Guide to Buying Residential Properties for Millennials

Compact housing

Millennials are no longer children. With the youngest millennials now reaching their mid-twenties, these ‘90s kids are now young professionals spearheading their own futures. And with a global purchasing power of $1.4 trillion, $600 billion coming from millennials in the United States, it’s no surprise that our generation is making a dent in consumer trends in various industries – including real estate.

Millennials have been the largest share of home buyers in the market since 2014. And in 2020, it’s expected that they will take around 50% of the market in the United States. So, while millennials are buying their first homes much later in life than their parents were, it’s clear that they’re gaining the income to start establishing their own roots. And here’s what they need to know.

Cheap Houses Aren’t Cheap

Buyer beware – even for houses. Like a lot of everyday products, a high price doesn’t usually mean high quality. But at the same time, if some things are too good to be true, then it probably is. Take, for example, houses in Detroit that you can buy for $1. That isn’t a typo – these houses cost one dollar.

Considering that the median price of a house in the United States is $200,000, it might seem like a steal. Unfortunately, if you buy one of these houses, it’s highly likely that you’re the one getting robbed. Detroit’s economy has such a bad reputation that around 78,000 of its residential properties are abandoned. For one dollar, you’re getting a house that’s unlivable, has been looted of its pipes, plumbing, aluminum, or anything that’s worth selling.

What you’re most likely buying for a dollar is a completely rundown home that you’re better off tearing down than trying to renovate it. And even if you buy the home for a dollar, the property taxes applied to it are based as if the house is still worth $60,000. This means even if you don’t do anything with that property and leave it in its gutted state, you still owe between $2,000 to 3,000 in property taxes. In some areas, neighborhoods are so far gone that even if you do buy a cheap house and plan on repairing it, you won’t be allowed to do so.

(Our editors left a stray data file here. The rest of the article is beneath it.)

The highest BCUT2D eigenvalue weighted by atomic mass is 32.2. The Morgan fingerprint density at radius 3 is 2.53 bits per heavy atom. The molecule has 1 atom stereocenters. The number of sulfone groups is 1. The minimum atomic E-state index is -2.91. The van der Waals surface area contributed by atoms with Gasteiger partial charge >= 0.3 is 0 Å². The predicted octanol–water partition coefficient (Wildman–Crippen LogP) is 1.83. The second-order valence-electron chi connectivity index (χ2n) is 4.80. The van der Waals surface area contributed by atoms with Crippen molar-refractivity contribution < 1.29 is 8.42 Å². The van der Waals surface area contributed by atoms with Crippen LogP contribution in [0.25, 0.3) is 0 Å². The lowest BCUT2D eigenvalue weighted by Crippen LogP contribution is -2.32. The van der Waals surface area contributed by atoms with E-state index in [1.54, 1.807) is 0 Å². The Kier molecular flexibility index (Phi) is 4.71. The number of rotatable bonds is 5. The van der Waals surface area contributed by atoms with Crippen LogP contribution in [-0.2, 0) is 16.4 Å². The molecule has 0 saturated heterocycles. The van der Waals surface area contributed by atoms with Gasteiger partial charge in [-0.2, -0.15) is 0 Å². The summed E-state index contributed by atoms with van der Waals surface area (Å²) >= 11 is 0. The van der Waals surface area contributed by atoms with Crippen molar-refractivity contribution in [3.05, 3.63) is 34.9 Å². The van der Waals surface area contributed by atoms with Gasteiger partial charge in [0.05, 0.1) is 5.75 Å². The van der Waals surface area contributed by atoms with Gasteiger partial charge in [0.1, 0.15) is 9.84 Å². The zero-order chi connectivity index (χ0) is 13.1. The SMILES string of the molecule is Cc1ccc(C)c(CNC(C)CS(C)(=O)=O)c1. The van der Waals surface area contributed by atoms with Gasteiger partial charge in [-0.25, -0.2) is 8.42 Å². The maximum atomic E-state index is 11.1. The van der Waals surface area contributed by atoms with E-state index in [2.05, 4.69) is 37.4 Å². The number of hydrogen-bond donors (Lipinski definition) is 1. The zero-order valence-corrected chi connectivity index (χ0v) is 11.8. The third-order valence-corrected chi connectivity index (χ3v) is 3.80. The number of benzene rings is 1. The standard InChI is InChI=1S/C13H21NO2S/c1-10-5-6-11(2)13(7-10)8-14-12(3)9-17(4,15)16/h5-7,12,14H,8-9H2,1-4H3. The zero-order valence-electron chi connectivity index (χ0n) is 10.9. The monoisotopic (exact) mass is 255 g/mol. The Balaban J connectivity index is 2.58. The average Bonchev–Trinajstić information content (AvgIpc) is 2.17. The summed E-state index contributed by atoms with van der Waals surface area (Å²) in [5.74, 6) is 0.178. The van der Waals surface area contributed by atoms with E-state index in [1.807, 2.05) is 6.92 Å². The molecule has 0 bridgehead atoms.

While this only reflects a portion of Detroit, it’s a lesson many first-time buyers can take in terms of knowing the worth of property and its hidden costs. You can keep a small budget, but don’t be cheap if you’re looking for quality.

Balancing Student Loans, Debt, and Housing Loans

Did you know that millennials show greater interest in buying properties than their parents? One of the reasons why millennials are so slow to buy houses is because of financial challenges. A millennial in the United States who took out student loans has an average of $32,731 in college debt. This, plus the fact that wages have been stagnant while the cost of living has skyrocketed, can be the reason why it’s taking millennials longer to be financially stable enough to buy a home.

Thus, it’s understandable why many millennials are taking so long to enter the real estate market. However, you should never think of purchasing houses as a race especially if you’re not financially ready to enter a housing loan. If you can’t balance student loans, housing loans, and other debts you may have, it may not be a smart move to enter the real estate market just yet.

Use Technology, But Don’t Take Personal Interaction for Granted

Previous generations didn’t have the luxury of real estate websites and online listings at their fingertips. Today, millennials can see what’s available on the market and can even take a virtual tour of potential houses before contacting a real estate agent. Around 81 percent of older millennials used an app to find their home.

Real estate companies are taking advantage of this new trend and have come up with algorithms where people searching for homes can find listings that fit their needs and preferences.

While virtual tours are a convenient option, it’s never going to beat actually visiting the property. Virtual tours are impersonal and won’t give you a proper feel of what the house is like. It’s also easy to make photos and virtual tours look even better than it really is. But when you’re in the actual house, it’s more difficult for sellers to hide certain flaws that can dissuade you from buying the house.

With more millennials entering the real estate market, it’s possible that the spending trends are also bound to change. Housing is a necessity, and it’s only a matter of time we see how millennials will change the market with their purchasing decisions. When they do, it’s important that they be smart about their financial stability and do their research so that they’re buying the right home for the long run.

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